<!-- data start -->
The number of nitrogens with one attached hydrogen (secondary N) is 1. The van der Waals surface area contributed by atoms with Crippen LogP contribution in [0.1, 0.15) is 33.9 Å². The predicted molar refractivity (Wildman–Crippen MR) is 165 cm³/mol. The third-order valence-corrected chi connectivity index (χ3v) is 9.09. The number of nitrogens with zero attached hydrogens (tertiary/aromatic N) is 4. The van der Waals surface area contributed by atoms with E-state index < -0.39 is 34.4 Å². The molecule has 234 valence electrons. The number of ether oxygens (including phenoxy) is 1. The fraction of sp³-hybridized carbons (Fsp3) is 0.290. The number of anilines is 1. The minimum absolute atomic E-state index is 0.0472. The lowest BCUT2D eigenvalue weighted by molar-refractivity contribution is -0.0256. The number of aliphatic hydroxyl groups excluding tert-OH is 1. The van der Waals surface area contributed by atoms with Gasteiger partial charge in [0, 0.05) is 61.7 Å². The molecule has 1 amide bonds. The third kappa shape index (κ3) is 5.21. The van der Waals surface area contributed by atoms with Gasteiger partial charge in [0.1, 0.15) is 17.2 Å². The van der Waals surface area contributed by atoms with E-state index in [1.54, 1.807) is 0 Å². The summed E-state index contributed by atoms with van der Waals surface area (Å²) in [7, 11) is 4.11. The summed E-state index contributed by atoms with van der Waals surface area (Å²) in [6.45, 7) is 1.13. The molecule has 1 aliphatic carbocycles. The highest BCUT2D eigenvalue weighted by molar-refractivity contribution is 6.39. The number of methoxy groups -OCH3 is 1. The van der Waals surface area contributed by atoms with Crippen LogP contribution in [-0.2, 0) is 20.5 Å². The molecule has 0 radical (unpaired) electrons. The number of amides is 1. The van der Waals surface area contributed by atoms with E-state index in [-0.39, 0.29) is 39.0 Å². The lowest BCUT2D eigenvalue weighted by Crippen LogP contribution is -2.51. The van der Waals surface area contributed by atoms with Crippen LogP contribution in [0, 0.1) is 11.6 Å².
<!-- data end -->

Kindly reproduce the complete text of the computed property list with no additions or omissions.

The number of nitrogens with one attached hydrogen (secondary N) is 1. The van der Waals surface area contributed by atoms with Crippen LogP contribution in [0.1, 0.15) is 33.9 Å². The predicted molar refractivity (Wildman–Crippen MR) is 165 cm³/mol. The third-order valence-corrected chi connectivity index (χ3v) is 9.09. The number of nitrogens with zero attached hydrogens (tertiary/aromatic N) is 4. The van der Waals surface area contributed by atoms with E-state index < -0.39 is 34.4 Å². The molecule has 234 valence electrons. The number of ether oxygens (including phenoxy) is 1. The fraction of sp³-hybridized carbons (Fsp3) is 0.290. The number of anilines is 1. The minimum absolute atomic E-state index is 0.0472. The lowest BCUT2D eigenvalue weighted by molar-refractivity contribution is -0.0256. The number of aliphatic hydroxyl groups excluding tert-OH is 1. The van der Waals surface area contributed by atoms with Gasteiger partial charge in [0, 0.05) is 61.7 Å². The molecule has 1 amide bonds. The third kappa shape index (κ3) is 5.21. The van der Waals surface area contributed by atoms with Gasteiger partial charge in [0.1, 0.15) is 17.2 Å². The van der Waals surface area contributed by atoms with E-state index in [1.54, 1.807) is 0 Å². The summed E-state index contributed by atoms with van der Waals surface area (Å²) in [7, 11) is 4.11. The summed E-state index contributed by atoms with van der Waals surface area (Å²) in [6.45, 7) is 1.13. The molecule has 1 aliphatic carbocycles. The highest BCUT2D eigenvalue weighted by molar-refractivity contribution is 6.39. The number of methoxy groups -OCH3 is 1. The van der Waals surface area contributed by atoms with Crippen LogP contribution in [-0.2, 0) is 20.5 Å². The molecule has 0 radical (unpaired) electrons. The number of amides is 1. The van der Waals surface area contributed by atoms with E-state index in [-0.39, 0.29) is 39.0 Å². The lowest BCUT2D eigenvalue weighted by Crippen LogP contribution is -2.51. The van der Waals surface area contributed by atoms with Crippen LogP contribution in [0, 0.1) is 11.6 Å².